Profiling goes hand-in-hand with serious attempts at optimisation. A profiler generates a file that tells you how often your program is executing each function, so you can optimise the most commonly used section of code. To profile your code you have to tell the compiler, just like debugging, using the -pg option. Once you run your program you need to run gprof to decode the raw output file. Eg:

niflheim$ gcc <file> -pg
niflheim$ ./a.out
niflheim$ gprof > profile.out

This generates over 400 lines of output on a simple {\it hello world} program. So it would be well worth investigating the options associated with profiling if you ever intend to use it seriously.


  1. Updated by Thomas Given-Wilson.
  2. Or whatever the C subject is called these days (Embedded C -- but only if you are undertaking the ICT or Electrical Engineering programme. Like a lot of subjects in FEIT, it has very little to do with using the C language in embedded systems. For that, you will need to do Embedded Software. If you're a BScIT or BIT student, none of this will apply to you, since you're all learning Java as part of Programming Fundamentals these days... ("A chapter on Java", you suggest? Heresy!))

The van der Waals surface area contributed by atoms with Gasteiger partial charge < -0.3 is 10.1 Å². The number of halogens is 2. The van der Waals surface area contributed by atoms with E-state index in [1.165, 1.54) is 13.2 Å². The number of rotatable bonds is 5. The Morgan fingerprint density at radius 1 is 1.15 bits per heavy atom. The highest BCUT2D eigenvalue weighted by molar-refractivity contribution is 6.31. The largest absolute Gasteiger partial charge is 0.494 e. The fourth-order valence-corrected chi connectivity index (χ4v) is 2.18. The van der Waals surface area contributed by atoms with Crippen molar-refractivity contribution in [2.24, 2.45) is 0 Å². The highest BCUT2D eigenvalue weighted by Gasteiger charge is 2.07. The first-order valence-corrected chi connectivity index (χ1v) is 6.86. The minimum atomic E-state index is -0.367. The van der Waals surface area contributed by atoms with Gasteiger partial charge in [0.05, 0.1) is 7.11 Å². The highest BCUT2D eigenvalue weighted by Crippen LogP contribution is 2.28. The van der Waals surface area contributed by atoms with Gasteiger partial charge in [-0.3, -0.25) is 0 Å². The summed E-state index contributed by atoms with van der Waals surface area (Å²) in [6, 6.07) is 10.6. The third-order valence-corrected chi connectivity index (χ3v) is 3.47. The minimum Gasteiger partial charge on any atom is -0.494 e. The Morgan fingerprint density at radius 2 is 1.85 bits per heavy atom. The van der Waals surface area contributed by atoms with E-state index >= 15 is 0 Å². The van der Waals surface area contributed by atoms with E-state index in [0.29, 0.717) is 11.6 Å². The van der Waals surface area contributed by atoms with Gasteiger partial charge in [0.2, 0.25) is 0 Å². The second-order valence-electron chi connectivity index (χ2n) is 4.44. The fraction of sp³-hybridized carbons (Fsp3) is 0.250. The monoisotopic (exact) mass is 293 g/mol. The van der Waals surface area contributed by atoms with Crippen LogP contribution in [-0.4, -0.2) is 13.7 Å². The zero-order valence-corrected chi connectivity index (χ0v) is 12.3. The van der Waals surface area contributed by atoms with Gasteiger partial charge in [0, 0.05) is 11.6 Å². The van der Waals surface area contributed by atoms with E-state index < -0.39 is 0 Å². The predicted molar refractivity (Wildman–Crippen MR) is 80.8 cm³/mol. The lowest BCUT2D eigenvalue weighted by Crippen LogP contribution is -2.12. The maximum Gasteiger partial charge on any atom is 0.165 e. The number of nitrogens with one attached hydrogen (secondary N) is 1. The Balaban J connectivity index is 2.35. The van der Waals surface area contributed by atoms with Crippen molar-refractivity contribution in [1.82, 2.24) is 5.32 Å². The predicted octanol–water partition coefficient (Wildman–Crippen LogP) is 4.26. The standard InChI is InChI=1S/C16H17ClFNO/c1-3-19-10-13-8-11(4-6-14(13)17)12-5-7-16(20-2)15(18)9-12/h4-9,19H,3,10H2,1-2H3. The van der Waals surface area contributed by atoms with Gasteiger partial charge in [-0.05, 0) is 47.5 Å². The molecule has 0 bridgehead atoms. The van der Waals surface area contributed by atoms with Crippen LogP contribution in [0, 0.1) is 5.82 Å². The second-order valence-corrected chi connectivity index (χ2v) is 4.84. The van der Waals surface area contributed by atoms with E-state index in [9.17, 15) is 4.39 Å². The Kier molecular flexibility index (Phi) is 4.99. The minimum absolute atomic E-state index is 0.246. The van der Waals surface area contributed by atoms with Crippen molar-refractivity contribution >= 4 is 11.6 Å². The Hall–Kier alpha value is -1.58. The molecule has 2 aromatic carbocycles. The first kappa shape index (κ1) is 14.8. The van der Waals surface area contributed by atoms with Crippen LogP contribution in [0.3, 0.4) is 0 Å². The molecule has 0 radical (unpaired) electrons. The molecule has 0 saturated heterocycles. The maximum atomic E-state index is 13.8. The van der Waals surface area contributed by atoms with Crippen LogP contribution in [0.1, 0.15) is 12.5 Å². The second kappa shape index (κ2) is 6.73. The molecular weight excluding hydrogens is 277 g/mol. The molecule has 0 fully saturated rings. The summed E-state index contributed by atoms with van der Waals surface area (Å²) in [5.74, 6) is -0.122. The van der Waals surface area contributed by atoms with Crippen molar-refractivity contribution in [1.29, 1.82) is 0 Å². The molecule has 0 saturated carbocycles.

3. For obscure and arcane technical reasons that date back well before yesteryear.
  4. Always, always, always validate your input. You never know when someone will enter -2847713.824.
  5. There are rumours of sleeping, dead and even arts students finding obscure bugs.
  6. Ever wondered what the minus one-th element of an array is? Simply refer to it as array[-1] and find out!
  7. This is where the compiler gave up interpreting the poor excuse for code it was given.
  8. I wonder why my program has been running for 3 hours...
  9. Who really checks the return value of printf()... come to think of it, what is the return value of printf()!
  10. Try coding a device driver, or a cross platform application, or a defragmenter, or a multi-threaded image manipulation program, or....
  11. There are legitimate reasons for this but just trust me, it will save you much bother.
  12. -O3, in the GNU compiler, will attempt reorder your code for better performance.